28:31 day of Yes!
I hated this table when we first saw it. It stood for everything I did not want…utilitarianism rather than aestheticism, imposing rather than sleek. It had an ambiguity to it that I was uncomfortable with at the time. Just how many little people would eventually fit around it? Which by the way, were the same exact sentiments I held for our big, fat 15 passenger van! But it is God’s sense of humor which lets us come to love things to which we once said “Never!”
This custom-built conference table became ours out of need and practicality, but over time it has become much more. Yes, it is imposing and indestructible, but I suppose that really is what is needed here. This table is the central thing in our home. It is where we gather to chat over snacks, do anything creative, play games, and most importantly where we break spiritual and literal bread.
Our new Mom’s group at church recently focused on purposing to make our dinner tables nourish our families’ bodies and souls. Getting a hot meal on the table is one thing, but getting it there with a smile and intent to minister grace is a whole other objective.
With a bunch of littles through the years, there have been seasons where simply getting regular meals to the table was the first mountain to climb. Getting it there with a servant’s heart was (and still is) another many days. I am once again challenged to think about the table’s restorative and instructive nature. How can I tap into this more?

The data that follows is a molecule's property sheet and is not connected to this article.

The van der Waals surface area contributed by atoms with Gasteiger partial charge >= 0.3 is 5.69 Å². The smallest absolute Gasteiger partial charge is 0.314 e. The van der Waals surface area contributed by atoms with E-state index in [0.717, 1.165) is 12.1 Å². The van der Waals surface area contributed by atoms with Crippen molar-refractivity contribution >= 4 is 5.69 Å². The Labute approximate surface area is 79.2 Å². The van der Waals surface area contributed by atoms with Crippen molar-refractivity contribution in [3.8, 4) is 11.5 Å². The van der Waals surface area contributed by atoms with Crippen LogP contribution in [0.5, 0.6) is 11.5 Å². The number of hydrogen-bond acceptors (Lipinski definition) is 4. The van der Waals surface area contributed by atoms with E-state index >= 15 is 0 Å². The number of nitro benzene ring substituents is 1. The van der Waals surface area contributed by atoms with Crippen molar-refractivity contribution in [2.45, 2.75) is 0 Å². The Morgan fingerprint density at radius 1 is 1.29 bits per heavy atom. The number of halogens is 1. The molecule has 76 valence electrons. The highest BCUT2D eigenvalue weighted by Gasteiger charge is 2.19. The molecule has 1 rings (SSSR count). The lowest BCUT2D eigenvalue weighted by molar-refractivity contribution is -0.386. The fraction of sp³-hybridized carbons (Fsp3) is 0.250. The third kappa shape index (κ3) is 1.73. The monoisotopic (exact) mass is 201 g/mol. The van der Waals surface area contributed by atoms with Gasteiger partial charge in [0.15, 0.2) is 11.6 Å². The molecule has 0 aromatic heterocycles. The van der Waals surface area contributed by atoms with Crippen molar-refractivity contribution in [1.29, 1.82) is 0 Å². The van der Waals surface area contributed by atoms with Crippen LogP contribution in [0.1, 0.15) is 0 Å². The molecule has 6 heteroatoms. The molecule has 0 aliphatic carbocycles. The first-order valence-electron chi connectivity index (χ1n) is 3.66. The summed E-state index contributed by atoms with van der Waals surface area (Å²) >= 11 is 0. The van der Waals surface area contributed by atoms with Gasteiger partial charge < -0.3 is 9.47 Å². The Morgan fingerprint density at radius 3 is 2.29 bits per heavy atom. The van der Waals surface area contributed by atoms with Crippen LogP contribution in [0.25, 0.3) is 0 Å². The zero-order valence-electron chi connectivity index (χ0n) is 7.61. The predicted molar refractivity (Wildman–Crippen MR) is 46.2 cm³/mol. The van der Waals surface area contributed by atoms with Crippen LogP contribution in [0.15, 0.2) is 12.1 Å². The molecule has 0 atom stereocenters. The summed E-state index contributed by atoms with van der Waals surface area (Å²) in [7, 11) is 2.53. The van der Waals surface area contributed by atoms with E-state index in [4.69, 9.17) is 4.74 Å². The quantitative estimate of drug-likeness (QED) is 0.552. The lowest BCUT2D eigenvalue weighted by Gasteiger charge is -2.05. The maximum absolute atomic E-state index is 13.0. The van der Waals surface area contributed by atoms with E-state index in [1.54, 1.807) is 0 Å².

Meals, etiquette, and fellowship around our table have been works in progress…and ones I need to be reminded to keep aspiring to. I can remember many nights when they were all small. In trying to teach the art of conversation, we would hand a ball to the person speaking who would then hand the conversation and the ball off to the next. I have to laugh as I think back on it. Perhaps it was a little too much like Lord of the Flies at times: “I have the conch!”, still they were overarching goals we were trying to achieve.
The kids have become better at conversation, though they still have a ways to go. We began to practice formal dinner on Sundays several years ago. I would have the kids set the entire place settings (as opposed to melamine plates and a fork on a typical weeknight) and we would practice passing dishes of food as the kids could manage it. Practicing the mechanics has helped them become familiar to the point that it’s not foreign when it’s actually “go time.”
“Go time” includes times of hospitality, when we are guests at someone’s house, or… when a camera crew comes to film your family eating dinner–like we did 2 weeks ago. I still think it’s funny, but Kevin was asked to do a video interview for a software company he uses and Yes! they came to our house for some slice-of-life footage…like dinner. I was quite nervous, but also comforted by the fact that this would have not been a good option at one time, but practice makes better. And it all went better than I had hoped for. Something to shake up life a little bit. So it’s a big Yes! to extending the purpose of the table. Something I will be thinking about more in weeks to come.
31 days of Yes! is me dedicating to post each day for the month of October (which is a Yes! in itself) and to find one meaningful Yes! in each day. Over 1200 bloggers are participating thanks to the lovely Nesting Place.